The bulk of character creation is in the skills. After that, everything is optional. You can take what’s called a “shortcoming”Â to give you a negative character quirk. An example is being unable to read. Why would you want to give yourself such a flaw? You get extra skill points for each one you take, with a maximum of two. I find this an interesting way to max your stats. You can also chose a motivation, which is a goal your character works toward. These help keep the story in focus and you’ll need to work toward them if possible. Finally, there is equipment. The game comes with a good sized list of various weapons, gadgets, and everyday items you might encounter, but in reality a campaign in this game might not include any or all of them. If you’re stuck in a barn with a madman running outside, I doubt you’ll be able to just pop out and buy a handgun.
An interesting aspect of character creation is the “octane level”Â that gets chosen. Instead of HP, characters have wound points. Every time you get injured, you take negatives to your rolls. If you take one too many shots, you’re down and out. A low octane character gets two hits before they’re down, while a regular has three and a high octane character gets five. This allows you to customize your game for the type of feel your want. After all, you can expect a high schooler to have the same staying power as a mercenary.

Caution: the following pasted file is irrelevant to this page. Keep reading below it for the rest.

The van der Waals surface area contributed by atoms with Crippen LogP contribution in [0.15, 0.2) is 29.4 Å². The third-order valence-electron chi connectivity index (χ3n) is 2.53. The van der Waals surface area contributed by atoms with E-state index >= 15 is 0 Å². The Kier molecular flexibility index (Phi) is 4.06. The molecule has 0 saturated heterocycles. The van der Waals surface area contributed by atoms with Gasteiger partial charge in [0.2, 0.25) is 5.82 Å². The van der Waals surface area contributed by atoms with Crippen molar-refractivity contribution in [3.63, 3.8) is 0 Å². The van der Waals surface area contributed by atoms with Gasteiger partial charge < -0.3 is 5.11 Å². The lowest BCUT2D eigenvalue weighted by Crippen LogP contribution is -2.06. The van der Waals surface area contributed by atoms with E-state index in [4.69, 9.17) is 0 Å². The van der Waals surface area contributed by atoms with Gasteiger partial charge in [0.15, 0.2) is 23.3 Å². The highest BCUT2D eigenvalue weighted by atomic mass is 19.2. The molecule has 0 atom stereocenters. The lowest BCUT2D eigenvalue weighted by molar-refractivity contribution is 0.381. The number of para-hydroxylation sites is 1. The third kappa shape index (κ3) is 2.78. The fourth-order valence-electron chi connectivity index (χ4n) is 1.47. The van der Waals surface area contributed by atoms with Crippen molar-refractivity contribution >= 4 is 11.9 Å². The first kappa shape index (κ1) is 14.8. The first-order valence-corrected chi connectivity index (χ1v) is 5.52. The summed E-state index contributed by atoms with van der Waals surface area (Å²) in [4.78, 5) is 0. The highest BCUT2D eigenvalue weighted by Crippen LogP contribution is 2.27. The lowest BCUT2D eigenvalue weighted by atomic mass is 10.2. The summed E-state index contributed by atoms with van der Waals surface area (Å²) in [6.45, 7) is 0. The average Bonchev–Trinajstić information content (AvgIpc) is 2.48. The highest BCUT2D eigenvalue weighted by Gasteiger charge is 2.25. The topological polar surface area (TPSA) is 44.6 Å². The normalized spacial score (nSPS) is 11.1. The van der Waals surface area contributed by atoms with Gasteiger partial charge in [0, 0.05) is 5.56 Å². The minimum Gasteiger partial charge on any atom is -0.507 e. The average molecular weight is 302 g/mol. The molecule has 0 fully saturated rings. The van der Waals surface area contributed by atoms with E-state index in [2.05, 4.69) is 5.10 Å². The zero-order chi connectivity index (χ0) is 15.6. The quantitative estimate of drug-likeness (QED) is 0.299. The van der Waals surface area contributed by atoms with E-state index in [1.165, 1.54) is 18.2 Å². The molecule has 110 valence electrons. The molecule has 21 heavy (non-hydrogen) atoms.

I’ve kind of touched on it a bit, but I should mention how the game’s mechanics work. The only dice you’ll need are d10s. That’s because the number of your skill check equals the number of dice you roll. You take the highest number and compare that to your target number. For example, if you wanted to shoot a crazed axe murderer with a pistol, you’d first need to look at your small arms skill. Let’s say you had a two in that. You’d roll two d10s, take the highest number, and compare that to the axe murderer’s evade skill. If you win, you hit. Simple as that. (Although, in order to do actual damage, you need to do another roll, but that’s neither here nor there.) The basic rule is that highest roll must be greater than target number or else whatever you’re doing fails. If you roll a natural ten, it is an automatic success, and there’s usually a bonus involved. Scoring a ten on a bully check has the opposition begging for mercy and handing over whatever information you needed, for example.